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I suggest you look at Mather's "Hurewicz Theorems for Pairs and Squares" in which Blakers-Massey is derived from his Cube Theorems. It works for all spaces, but the maps involved have to be $m$- and $n$-connected with $m,n \geq 2$.

The basic inputs to the cube theorems are: (1) Hurewicz/Dold local-to-global criteria for fibrations (or weak fibrations) and (2) the pullback of a cofibration by a fibration is a cofibration.

(Actually, (2) is not used in this proof.)

ADDING ON: The proof is extremely cute and easy.

Given a homotopy pushout square (spaces $A,B,C$ and $D$) pull back from the path fibration $\mathcal{P}(D) \to D$ to get another square. The Second Cube Theorem tells you it is a homotopy pushout, and comparing connectivities of maps shows that it suffices to prove the B-M theorem for the new square.

But the new square is a square of simply-connected spaces (since the spaces involved are fibers of the maps involved), and the homotopy pushout is contractible. Now the comparison map to the homotopy pullback may be identified (after suspension) with the inclusion of the wedge into the product, and that connectivity is easy to determine.

I suggest you look at Mather's "Hurewicz Theorems for Pairs and Squares" in which Blakers-Massey is derived from his Cube Theorems. It works for all spaces, but the maps involved have to be $m$- and $n$-connected with $m,n \geq 2$.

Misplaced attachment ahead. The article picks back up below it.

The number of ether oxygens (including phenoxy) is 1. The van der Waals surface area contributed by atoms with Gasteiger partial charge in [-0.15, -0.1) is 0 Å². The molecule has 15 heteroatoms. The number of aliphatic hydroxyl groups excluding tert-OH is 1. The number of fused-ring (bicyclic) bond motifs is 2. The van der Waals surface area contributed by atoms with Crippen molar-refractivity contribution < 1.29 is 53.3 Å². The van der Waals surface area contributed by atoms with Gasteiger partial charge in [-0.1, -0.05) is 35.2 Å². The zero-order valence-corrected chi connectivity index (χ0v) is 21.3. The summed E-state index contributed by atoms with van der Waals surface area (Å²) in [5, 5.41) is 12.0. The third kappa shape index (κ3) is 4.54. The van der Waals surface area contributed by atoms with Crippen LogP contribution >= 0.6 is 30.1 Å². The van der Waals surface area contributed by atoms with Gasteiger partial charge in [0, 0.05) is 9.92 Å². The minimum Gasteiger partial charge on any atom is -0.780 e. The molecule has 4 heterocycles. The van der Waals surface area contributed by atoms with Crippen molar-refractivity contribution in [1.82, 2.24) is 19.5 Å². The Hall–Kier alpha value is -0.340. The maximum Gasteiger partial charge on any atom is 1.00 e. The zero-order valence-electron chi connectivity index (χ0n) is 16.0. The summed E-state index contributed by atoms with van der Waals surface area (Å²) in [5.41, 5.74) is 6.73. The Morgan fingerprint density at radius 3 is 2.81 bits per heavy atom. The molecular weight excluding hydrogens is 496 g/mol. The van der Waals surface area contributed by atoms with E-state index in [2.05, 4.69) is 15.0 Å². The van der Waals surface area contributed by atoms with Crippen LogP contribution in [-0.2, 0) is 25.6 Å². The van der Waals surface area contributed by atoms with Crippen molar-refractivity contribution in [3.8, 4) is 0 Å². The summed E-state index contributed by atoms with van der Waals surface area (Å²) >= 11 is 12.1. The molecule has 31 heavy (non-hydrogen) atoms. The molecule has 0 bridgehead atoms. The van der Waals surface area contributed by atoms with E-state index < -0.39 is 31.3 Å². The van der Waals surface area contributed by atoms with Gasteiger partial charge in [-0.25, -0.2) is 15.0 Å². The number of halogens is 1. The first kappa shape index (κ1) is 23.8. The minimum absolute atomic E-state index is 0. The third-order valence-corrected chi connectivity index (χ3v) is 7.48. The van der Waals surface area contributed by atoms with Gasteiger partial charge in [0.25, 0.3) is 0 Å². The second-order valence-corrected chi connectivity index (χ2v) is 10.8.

The basic inputs to the cube theorems are: (1) Hurewicz/Dold local-to-global criteria for fibrations (or weak fibrations) and (2) the pullback of a cofibration by a fibration is a cofibration.

ADDING ON: The proof is extremely cute and easy.

Given a homotopy pushout square (spaces $A,B,C$ and $D$) pull back from the path fibration $\mathcal{P}(D) \to D$ to get another square. The Second Cube Theorem tells you it is a homotopy pushout, and comparing connectivities of maps shows that it suffices to prove the B-M theorem for the new square.

But the new square is a square of simply-connected spaces (since the spaces involved are fibers of the maps involved), and the homotopy pushout is contractible. Now the comparison map to the homotopy pullback may be identified (after suspension) with the inclusion of the wedge into the product, and that connectivity is easy to determine.

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I suggest you look at Mather's "Hurewicz Theorems for Pairs and Squares" in which Blakers-Massey is derived from his Cube Theorems.

The basic inputs to the cube theorems are: (1) Hurewicz/Dold local-to-global criteria for fibrations (or weak fibrations) and (2) the pullback of a cofibration by a fibration is a cofibration.